In the presently preferred embodiment of the invention, the loudspeaker 10 includes a plurality of rigid polystyrene ribs 60 disposed along the dust cap 38 and speaker cone 32 substantially as shown. The ribs 60 add rigidity to the acoustic radiating assembly 16 and increase the high frequency performance of the loudspeaker 10 as described more fully in U.S. Pat. No. 4,115,667. The innermost portions of the ribs 60 are preferably disposed so that they will engage the bumper 54 at about the same time or just before the apex of the dust cap 38 engages the bumper 54, thereby preventing deformation of the dust cap 38 from repeated impacts against the bumper 54.
In accordance with an important feature of the preferred loudspeaker 10, the bumpers 54 and 56 are disposed to receive the impact of the acoustic radiating assembly 16 symmetrically about and as near as practical to the axis of reciprocation. In the case of bumper 54, the apex of the dust cap 38 is disposed directly on the axis of reciprocation and the portions of the ribs 60 that also impact the bumper 54 are disposed symmetrically and proximately about the axis of reciprocation. Likewise, the peripheral forward rim of the bumper 56 is symmetrical about the axis of reciprocation so that a full 360° circle on the conical rear surface of the dust cap 38 will engage the bumper 56.
Additional details of the preferred loudspeaker 10 can be seen best in FIG. 1. In order to permit the free flow of acoustic energy from the acoustic radiating assembly 16 to the listener, the grille 50 is provided wtih a plurality of openings 62 (only some of which are numbered) which preferably comprise 50% or more of the area of the grille 50.
It will be appreciated that the loudspeaker 10 is intended to be operated in a suitable enclosure (not shown), for which purpose the frame 12 is provided with a peripheral flange 64 adapted to secure the loudspeaker in a circular opening in the enclosure. In order to permit the air mass behind the speaker cone 32 to communicate with air mass inside the enclosure, the rearwardly extending walls of the frame 12 are provided with a plurality of vents or openings 66 as shown in FIG. 1. (Such vents 66 have not been shown in FIG. 2 for ease of illustration.) Those skilled in the art will appreciate that the provision of such vents 66 enhances low frequency sound reproduction by reducing the resistance of the ambient air to wide excursions of the speaker cone 32. With the same considerations in mind, it will be appreciated that the cylinder 46 is preferably provided with a plurality of openings 68 to permit the free flow of air into and out of the confined space between the forward end of the center pole 28 and the dust cap 38.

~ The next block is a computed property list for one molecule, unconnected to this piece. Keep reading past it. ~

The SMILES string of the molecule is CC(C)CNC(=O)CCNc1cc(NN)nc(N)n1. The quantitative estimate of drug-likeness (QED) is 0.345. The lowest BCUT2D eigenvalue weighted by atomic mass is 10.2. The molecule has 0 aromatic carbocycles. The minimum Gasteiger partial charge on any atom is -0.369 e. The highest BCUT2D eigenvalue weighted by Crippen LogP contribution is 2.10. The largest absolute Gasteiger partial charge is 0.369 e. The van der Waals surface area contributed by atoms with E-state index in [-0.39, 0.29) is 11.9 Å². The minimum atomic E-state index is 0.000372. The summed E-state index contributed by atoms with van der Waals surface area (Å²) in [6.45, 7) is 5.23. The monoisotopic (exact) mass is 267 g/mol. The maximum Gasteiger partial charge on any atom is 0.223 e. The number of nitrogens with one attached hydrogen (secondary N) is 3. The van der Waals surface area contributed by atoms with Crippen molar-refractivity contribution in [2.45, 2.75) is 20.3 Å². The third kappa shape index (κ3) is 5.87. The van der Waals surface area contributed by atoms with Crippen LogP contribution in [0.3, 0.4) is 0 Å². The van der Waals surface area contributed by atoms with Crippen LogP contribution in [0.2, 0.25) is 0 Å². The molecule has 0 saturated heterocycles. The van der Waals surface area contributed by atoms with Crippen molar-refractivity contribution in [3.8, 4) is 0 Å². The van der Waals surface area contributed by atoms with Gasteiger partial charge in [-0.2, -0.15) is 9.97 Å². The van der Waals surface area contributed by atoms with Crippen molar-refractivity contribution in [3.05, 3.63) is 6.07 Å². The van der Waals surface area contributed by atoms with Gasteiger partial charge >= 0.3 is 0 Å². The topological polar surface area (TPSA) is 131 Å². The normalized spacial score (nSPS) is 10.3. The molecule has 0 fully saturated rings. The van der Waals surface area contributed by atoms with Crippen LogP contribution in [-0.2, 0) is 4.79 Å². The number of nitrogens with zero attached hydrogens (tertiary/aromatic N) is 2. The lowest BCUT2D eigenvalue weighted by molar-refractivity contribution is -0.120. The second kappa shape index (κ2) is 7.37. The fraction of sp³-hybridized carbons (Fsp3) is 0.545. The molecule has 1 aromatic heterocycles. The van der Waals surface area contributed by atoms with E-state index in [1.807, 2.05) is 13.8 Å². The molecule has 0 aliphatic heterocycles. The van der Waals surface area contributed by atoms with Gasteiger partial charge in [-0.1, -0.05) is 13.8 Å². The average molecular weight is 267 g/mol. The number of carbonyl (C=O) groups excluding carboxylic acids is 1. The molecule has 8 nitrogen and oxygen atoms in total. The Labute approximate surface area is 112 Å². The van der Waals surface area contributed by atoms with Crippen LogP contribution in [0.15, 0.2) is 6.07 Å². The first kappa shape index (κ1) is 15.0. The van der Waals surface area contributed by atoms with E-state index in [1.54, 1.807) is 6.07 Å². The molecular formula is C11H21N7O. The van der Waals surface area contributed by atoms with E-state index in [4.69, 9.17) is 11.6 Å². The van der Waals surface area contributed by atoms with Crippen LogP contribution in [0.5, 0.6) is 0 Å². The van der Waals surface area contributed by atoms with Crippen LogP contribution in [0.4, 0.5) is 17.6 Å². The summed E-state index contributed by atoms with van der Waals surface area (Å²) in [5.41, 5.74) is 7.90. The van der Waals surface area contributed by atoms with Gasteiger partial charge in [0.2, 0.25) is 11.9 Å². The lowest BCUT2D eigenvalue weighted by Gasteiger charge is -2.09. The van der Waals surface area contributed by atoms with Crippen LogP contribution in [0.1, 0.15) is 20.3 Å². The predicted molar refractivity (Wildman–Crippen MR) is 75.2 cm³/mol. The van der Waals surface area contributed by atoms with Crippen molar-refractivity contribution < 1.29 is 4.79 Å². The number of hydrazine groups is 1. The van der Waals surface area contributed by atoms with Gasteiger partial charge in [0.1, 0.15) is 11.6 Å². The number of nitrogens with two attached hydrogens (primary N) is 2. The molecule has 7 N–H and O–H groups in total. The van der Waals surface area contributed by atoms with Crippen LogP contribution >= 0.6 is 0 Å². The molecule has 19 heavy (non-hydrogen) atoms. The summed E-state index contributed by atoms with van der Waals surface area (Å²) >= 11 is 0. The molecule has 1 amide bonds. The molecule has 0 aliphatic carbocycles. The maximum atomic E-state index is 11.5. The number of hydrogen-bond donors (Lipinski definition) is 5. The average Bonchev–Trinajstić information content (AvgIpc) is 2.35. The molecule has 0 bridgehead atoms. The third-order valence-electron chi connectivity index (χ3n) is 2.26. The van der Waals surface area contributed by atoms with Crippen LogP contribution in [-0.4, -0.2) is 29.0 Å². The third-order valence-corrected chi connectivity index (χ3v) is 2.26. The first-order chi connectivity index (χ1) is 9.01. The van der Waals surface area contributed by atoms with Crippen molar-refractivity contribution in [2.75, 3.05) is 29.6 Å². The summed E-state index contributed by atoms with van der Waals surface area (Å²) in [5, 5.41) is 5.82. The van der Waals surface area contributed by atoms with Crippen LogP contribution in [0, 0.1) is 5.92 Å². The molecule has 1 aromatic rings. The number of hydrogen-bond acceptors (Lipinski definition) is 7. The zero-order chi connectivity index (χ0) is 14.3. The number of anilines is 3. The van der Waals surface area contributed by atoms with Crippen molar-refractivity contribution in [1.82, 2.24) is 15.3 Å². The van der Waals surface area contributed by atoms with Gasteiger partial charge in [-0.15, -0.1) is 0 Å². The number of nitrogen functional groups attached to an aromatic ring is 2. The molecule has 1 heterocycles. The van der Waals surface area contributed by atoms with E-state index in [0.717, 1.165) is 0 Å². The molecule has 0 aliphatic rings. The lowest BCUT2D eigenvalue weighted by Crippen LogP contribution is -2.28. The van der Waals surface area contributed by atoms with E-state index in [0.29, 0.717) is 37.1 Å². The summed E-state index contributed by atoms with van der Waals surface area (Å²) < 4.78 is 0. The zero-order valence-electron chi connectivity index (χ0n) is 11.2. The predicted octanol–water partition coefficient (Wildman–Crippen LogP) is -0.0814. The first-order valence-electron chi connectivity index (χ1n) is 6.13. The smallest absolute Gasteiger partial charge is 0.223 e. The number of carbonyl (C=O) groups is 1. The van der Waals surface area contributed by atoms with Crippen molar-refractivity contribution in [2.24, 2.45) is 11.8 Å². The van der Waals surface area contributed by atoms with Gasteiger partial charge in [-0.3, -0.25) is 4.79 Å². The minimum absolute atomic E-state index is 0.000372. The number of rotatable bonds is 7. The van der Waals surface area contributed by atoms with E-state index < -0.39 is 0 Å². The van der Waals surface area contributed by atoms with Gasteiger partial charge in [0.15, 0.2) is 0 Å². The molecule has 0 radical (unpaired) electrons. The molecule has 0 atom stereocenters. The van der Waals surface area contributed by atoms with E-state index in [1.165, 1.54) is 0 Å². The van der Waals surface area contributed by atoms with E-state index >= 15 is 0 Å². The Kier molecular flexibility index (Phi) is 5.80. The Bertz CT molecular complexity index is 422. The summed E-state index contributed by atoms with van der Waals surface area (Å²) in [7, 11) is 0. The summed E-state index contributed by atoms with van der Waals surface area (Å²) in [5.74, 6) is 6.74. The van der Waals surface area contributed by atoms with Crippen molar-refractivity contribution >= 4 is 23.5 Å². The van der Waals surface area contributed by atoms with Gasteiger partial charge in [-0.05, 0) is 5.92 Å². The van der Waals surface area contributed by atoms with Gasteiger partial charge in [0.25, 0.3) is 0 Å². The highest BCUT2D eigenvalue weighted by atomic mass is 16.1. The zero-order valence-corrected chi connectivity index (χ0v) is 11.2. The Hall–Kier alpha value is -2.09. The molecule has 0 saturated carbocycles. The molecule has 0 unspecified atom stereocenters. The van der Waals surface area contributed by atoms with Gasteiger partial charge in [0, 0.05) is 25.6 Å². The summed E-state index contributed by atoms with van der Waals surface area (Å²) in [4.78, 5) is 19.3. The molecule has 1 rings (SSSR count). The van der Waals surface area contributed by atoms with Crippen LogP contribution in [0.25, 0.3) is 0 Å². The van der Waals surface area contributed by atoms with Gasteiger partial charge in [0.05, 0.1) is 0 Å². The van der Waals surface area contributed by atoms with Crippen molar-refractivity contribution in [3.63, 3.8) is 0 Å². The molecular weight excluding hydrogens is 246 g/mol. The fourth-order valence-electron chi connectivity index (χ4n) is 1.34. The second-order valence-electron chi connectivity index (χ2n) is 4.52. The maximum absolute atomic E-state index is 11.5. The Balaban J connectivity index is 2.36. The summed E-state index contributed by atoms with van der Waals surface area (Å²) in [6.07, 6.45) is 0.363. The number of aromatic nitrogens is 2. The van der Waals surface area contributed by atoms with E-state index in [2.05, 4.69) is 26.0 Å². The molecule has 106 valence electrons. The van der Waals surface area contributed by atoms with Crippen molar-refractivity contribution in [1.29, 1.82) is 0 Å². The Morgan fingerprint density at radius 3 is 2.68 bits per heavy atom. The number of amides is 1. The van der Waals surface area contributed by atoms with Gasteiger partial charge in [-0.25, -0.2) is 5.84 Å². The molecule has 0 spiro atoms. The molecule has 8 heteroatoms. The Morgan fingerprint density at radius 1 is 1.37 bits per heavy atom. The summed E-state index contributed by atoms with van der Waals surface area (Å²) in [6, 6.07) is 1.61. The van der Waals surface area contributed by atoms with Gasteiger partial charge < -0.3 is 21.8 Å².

Finally, although most parts of the loudspeaker 10 have been drawn essentially in proportion in the figures, several dimensions have been intentionally exaggerated for ease of illustration. For example, the thickness dimensions of the various members of the acoustic radiating assembly 16 have been greatly exaggerated. In actual practice, the speaker cone 32, dust cap 38, coil support ring 42, and cylinder 46 are made as thin as possible to minimize the weight of the acoustic radiating assembly 16. In addition, the radial dimension of the annular flux gap 30, which preferably measures 0.048 inch, has been made disproportionately several times larger for better illustration of the voice coil 40 and bearing 44. Further details regarding the preferred voice coil 40 and bearing 44 are disclosed in U.S. Pat. No. 4,115,667.
Although a preferred loudspeaker has been described in detail, it is to be understood that various changes, substitutions and alterations can be made therein without departing from the spirit and scope of the invention as defined by appended claims.